China’s Xi Sets Tone on Regional Relations

Posted on April 7, 2013


BOAO, China—Chinese President Xi Jinping acknowledged Asian “frictions” and “hot spots” in an address on Sunday to regional business and political leaders amid mounting alarm over North Korea’s nuclear threat and territorial disputes between China and its neighbors.

Xi Jinping delivers a speech in Boao, in southern China's Hainan province, on Sunday, April 7, 2013. - Reuters

Xi Jinping delivers a speech in Boao, in southern China’s Hainan province, on Sunday, April 7, 2013. – Reuters

Mr. Xi didn’t single out any country in his address at the three-day Boao Forum for Asia, which began Saturday. While he signaled concern over regional security, his language appeared to be deliberately ambiguous.

“No one should be allowed to throw a region and even the whole world into chaos for selfish gains,” he said in an opening speech to the forum.

The U.S. is putting pressure on China to rein in its close ally North Korea, which relies on China for its food and fuel but is testing Beijing’s patience by aggressively pursuing nuclear weapons and missile programs. The U.S. is responding to North Korea’s actions and bellicose rhetoric by beefing up its missile defenses and flying bombers to South Korea in a display of support for its Asian ally.

Still, there was no clear evidence that Mr. Xi had North Korea in mind in a wide-ranging speech that sought to establish the tone of his new administration’s relationship with countries in the region that are reliant on China for their prosperity but wary of its military ambitions.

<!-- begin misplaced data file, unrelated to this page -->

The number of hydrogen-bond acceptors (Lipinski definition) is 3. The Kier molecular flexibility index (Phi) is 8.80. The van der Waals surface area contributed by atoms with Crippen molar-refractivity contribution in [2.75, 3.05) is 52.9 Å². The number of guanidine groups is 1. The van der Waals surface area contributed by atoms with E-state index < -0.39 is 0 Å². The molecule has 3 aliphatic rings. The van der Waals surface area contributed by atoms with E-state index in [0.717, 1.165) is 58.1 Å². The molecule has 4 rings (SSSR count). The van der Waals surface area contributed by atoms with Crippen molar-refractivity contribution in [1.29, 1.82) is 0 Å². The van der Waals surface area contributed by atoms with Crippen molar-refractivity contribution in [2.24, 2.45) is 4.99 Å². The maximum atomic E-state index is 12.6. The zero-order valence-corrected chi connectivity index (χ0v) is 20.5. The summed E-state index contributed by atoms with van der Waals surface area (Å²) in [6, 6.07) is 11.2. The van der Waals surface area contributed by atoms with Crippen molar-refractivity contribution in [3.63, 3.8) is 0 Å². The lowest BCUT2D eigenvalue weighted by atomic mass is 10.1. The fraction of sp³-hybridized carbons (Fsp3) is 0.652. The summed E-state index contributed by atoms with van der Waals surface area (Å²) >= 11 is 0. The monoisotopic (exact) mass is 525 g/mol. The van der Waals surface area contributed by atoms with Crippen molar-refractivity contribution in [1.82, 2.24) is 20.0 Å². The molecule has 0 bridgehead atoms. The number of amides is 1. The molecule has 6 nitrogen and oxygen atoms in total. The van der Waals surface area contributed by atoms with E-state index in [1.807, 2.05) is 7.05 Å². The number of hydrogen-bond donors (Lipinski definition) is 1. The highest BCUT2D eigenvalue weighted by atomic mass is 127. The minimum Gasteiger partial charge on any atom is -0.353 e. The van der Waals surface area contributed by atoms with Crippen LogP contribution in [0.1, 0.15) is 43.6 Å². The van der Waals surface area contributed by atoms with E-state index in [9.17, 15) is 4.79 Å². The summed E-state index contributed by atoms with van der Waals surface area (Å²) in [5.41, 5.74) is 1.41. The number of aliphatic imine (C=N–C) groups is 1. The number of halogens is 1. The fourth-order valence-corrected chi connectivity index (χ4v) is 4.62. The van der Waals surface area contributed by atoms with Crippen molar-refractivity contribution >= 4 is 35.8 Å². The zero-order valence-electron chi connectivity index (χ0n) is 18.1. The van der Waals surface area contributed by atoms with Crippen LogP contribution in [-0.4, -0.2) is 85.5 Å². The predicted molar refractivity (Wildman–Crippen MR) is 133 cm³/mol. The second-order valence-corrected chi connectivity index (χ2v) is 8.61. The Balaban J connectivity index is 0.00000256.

China often levels accusations at the U.S. for what it considers to be Washington’s own destabilizing behavior, in particular the U.S. strategic “pivot” to Asia now that it is disentangling itself from conflicts in Iraq and Afghanistan. China sees the pivot as part of a broader U.S. conspiracy to contain its strategic rise in the world and put down a potential economic challenger.

At one point, Mr. Xi warned that the world shouldn’t become “an arena where gladiators fight each other.”

“Rather than undercutting each other’s efforts, countries should complement each other and work for joint progress,” he said.

Analysts say that China is conflicted in its approach to North Korea. Pyongyang’s new leader, Kim Jong Eun, has clearly offended China with his nuclear saber rattling, and Beijing has signed up to new economic sanctions designed to squeeze Mr. Kim and the North Korean elite. Yet many analysts believe China will never abandon a country that provides a buffer against U.S. forces in South Korea.

Mr. Xi was followed on the podium by Australian Prime Minister Julia Gillard, who said she welcomed “the growing cooperation of all regional governments to prevent conflict on the Korean peninsula and to counter North Korean aggression.”

On the Korean peninsula “any aggression is a threat to the interests of every country in the region,” she said.